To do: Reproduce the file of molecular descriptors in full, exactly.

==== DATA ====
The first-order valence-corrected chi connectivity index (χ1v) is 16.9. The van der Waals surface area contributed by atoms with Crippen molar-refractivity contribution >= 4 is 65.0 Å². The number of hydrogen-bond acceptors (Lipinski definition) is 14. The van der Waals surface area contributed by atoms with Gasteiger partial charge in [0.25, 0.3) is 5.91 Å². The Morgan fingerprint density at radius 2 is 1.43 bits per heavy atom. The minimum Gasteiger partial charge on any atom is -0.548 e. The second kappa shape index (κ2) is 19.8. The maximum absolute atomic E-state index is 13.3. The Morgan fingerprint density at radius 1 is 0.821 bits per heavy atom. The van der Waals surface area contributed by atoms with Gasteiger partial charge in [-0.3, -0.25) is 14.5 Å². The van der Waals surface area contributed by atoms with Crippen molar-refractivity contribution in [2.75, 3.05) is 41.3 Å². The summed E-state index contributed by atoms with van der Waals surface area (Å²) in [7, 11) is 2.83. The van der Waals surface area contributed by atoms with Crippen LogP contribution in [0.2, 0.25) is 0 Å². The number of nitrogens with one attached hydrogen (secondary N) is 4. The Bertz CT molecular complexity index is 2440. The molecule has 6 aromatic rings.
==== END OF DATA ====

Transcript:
The first-order valence-corrected chi connectivity index (χ1v) is 16.9. The van der Waals surface area contributed by atoms with Crippen molar-refractivity contribution >= 4 is 65.0 Å². The number of hydrogen-bond acceptors (Lipinski definition) is 14. The van der Waals surface area contributed by atoms with Gasteiger partial charge in [0.25, 0.3) is 5.91 Å². The Morgan fingerprint density at radius 2 is 1.43 bits per heavy atom. The minimum Gasteiger partial charge on any atom is -0.548 e. The second kappa shape index (κ2) is 19.8. The maximum absolute atomic E-state index is 13.3. The Morgan fingerprint density at radius 1 is 0.821 bits per heavy atom. The van der Waals surface area contributed by atoms with Gasteiger partial charge in [-0.3, -0.25) is 14.5 Å². The van der Waals surface area contributed by atoms with Crippen molar-refractivity contribution in [2.75, 3.05) is 41.3 Å². The summed E-state index contributed by atoms with van der Waals surface area (Å²) in [7, 11) is 2.83. The van der Waals surface area contributed by atoms with Crippen LogP contribution in [0.2, 0.25) is 0 Å². The number of nitrogens with one attached hydrogen (secondary N) is 4. The Bertz CT molecular complexity index is 2440. The molecule has 6 aromatic rings.